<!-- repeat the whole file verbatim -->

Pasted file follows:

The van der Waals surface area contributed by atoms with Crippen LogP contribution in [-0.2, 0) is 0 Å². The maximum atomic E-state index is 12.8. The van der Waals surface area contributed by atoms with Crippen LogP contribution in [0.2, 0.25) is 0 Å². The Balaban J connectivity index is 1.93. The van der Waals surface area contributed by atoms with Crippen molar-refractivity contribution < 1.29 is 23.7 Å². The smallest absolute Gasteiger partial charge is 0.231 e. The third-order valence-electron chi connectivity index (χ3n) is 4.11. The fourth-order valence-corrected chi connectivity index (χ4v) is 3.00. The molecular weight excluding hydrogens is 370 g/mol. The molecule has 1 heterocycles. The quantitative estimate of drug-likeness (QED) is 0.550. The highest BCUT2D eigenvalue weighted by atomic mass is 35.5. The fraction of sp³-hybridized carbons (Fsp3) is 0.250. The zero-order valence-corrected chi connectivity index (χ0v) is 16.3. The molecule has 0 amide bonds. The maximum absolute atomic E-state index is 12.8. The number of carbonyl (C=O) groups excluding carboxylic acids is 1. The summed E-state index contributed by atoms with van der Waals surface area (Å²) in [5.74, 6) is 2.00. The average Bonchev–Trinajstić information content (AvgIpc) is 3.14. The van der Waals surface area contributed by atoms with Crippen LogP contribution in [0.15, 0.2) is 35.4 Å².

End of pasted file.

The van der Waals surface area contributed by atoms with Crippen LogP contribution in [-0.2, 0) is 0 Å². The maximum atomic E-state index is 12.8. The van der Waals surface area contributed by atoms with Crippen LogP contribution in [0.2, 0.25) is 0 Å². The Balaban J connectivity index is 1.93. The van der Waals surface area contributed by atoms with Crippen molar-refractivity contribution < 1.29 is 23.7 Å². The smallest absolute Gasteiger partial charge is 0.231 e. The third-order valence-electron chi connectivity index (χ3n) is 4.11. The fourth-order valence-corrected chi connectivity index (χ4v) is 3.00. The molecular weight excluding hydrogens is 370 g/mol. The molecule has 1 heterocycles. The quantitative estimate of drug-likeness (QED) is 0.550. The highest BCUT2D eigenvalue weighted by atomic mass is 35.5. The fraction of sp³-hybridized carbons (Fsp3) is 0.250. The zero-order valence-corrected chi connectivity index (χ0v) is 16.3. The molecule has 0 amide bonds. The maximum absolute atomic E-state index is 12.8. The number of carbonyl (C=O) groups excluding carboxylic acids is 1. The summed E-state index contributed by atoms with van der Waals surface area (Å²) in [5.74, 6) is 2.00. The average Bonchev–Trinajstić information content (AvgIpc) is 3.14. The van der Waals surface area contributed by atoms with Crippen LogP contribution in [0.15, 0.2) is 35.4 Å².